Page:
Victory

A fleet wins a battle once all of the enemy's ships are removed from play, either by disabling or sinking all the ships in play or by causing squadrons to mutiny. When victory is secured, the enemy fleet's flagship is rendered defenseless, allowing the victors to board the flagship at once.

PC Defeat

If the PCs are defeated, the repercussions of that defeat are described in the text of the adventure. In general, the enemy captures and/or executes the PCs, resulting in a loss as if the PCs had all been defeated in regular combat. A defeated fleet generally disbands. In the unusual case of a PC fleet managing to surrender or even escape before it is destroyed, every squadron takes 1d8 points of damage to its morale score.

PC Victory

If the PCs win the battle, they capture the enemy flagship. In most cases, the fleet's commanders refuse to go down without a fight. At this point, the PCs resolve the conflict by engaging in shipboard combat against the enemy, but because of their recent triumph, all PCs gain a +2 morale bonus on attack rolls, skill checks, and saving throws made during this shipboard combat.

All surviving squadrons gain 1d4 points of morale with a fleet victory, minus 1 point for every ship in that squadron that was sunk during battle (minimum 0 morale gain).

After a battle, any damage to non-disabled ships are repaired at the rate of 1 hit per hour as the crew works to recover from the battle. Disabled ships must be towed back to a harbor, where repairs can be made at the normal cost. A disabled ship is reduced to 5% of its total hit points.

Sunken ships and ships that fled a battle after their squadron was reduced to 0 morale cannot be repaired—they must be replaced.

Experience point awards for defeating a fleet should be tailored to be a CR award roughly equal to the party's average party level at the time the battle took place. For particularly tough or easy battles, the GM can adjust this award upward or downward as she sees fit.

Reading a Fleet Stat Block

A fleet is represented in text as a stat block. Alternatively, you can record all of a fleet's relevant numbers on the fleet sheet. What follow are notes on how to read fleet stat blocks.

Name: This lists the fleet's name.

XP: This lists the number of experience points earned by the PCs for defeating the fleet. See rules below on determining a fleet's XP value.

Admiral: This lists the name of the fleet's admiral, followed by the admiral's Profession (sailor) skill modifier and the fleet's initiative modifier.

Flagship: This lists the name of the fleet's flagship.

Significant Characters and Boons: This lists the fleet's significant characters, their location in the fleet, and the boons they provide to the fleet.

Squadrons: The second half of a fleet stat block lists the fleet's individual squadrons. The entries below are repeated for each of the fleet's squadrons. Some fleets may have all unique squadrons (this is likely to be the case for the PCs' fleet) while others might simply have multiple essentially identical squadrons (as far as game statistics go).

Configuration: This lists the number and type of ships in the squadron.

Commodore: This lists the name of that squadron's commodore, the commodore's Charisma modifier, and her Profession (sailor) skill modifier.

Hits: The amount of damage a squadron can take before all of its ships sink.

Morale: This lists the squadron's morale score.

Defense Value: This lists the squadron's Defense Value (DV)—essentially, the DC of any attack against the squadron in order to cause significant damage. A squadron's Defense Value is equal to 10 + the commodore's Profession (sailor) modifier + any miscellaneous modifiers granted by flagship boons.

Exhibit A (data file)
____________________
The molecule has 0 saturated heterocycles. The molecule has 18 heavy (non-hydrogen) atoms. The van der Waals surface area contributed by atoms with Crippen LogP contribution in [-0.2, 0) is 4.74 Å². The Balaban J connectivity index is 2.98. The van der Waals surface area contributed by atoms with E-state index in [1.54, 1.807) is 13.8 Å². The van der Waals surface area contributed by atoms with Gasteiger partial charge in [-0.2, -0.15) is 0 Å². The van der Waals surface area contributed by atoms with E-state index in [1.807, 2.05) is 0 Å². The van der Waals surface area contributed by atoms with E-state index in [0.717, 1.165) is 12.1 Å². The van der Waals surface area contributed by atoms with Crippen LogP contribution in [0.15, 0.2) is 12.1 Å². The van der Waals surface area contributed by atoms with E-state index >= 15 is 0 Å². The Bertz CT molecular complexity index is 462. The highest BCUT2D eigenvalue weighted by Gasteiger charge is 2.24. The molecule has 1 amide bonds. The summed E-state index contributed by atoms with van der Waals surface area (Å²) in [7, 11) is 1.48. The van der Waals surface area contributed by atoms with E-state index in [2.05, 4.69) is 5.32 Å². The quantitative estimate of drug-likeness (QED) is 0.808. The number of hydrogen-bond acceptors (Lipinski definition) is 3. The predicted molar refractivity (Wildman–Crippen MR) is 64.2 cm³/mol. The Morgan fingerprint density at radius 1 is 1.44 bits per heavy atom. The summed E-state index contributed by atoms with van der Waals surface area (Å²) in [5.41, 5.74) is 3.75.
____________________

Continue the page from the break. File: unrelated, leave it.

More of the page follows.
Attack Value: This lists the squadron's attack roll modifier.

Damage: This lists the damage the squadron deals on a successful hit.

Morale Check: This lists the squadron's morale check modifier.

Terminology

Listed below are key terms for describing fleet battles.

Admiral: Commander of a single fleet. An admiral influences a fleet's morale score and determines the fleet's maximum size.

Battle Phase: Period during which each squadron attacks the enemy fleet.

Captain: Commander of a single ship.

Commodore: Commander of a single squadron. A commodore primarily influences a squadron's Attack Value and Defense Value.

Disabled: A ship that has taken an amount of damage equal to its hits is disabled. A disabled ship does not count toward its squadron's damage rolls or the squadron's number of hits. A ship that takes further damage while it is disabled sinks.

Flagship: The ship in a fleet on which that fleet's admiral is located.

Fleet: A number of squadrons that are commanded by a single admiral.

Hits: Every ship in a squadron takes up a certain number of squares—this number represents the number of times the ship can be damaged during fleet combat before becoming disabled, and is referred to as its hits. As long as the amount of damage a ship has taken does not equal its number of hits, the damage is automatically repaired at the end of the fleet battle. A squadron has a number of hits equal to the sum of its ships' hits.

Morale: Every squadron has a morale score ranging from 1 to a maximum of 10. When a squadron's morale score drops to 0, that squadron mutinies and is lost.

Morale Check: This check is made during the rout phase of a fleet battle, and requires rolling a d20 and adding the squadron's morale check modifier. This check determines whether a squadron mutinies and is removed from play.

Round: A round consists of a battle phase and a rout phase. A single round of mass naval conflict generally accounts for 10 minutes of open warfare in game time.

Rout Phase: Period after a battle phase when each squadron must make a morale check to avoid mutiny.

Ship: A single ship in a fleet, which is commanded by a single captain.

Significant Character: A PC (in the case of a player fleet) or a named unique NPC (in the case of a GM-controlled fleet) whose presence in a fleet grants additional boons and bonuses.

Squadron: A number of similar ships commanded by a single commodore.

Sunken: When a ship sinks, it is removed entirely from a fleet. A new ship must be purchased or recruited to replace it. Survival of any characters on a sunken ship is subject to the GM's discretion and how quickly and successfully the PCs undertake rescue attempts (in the case of a player fleet).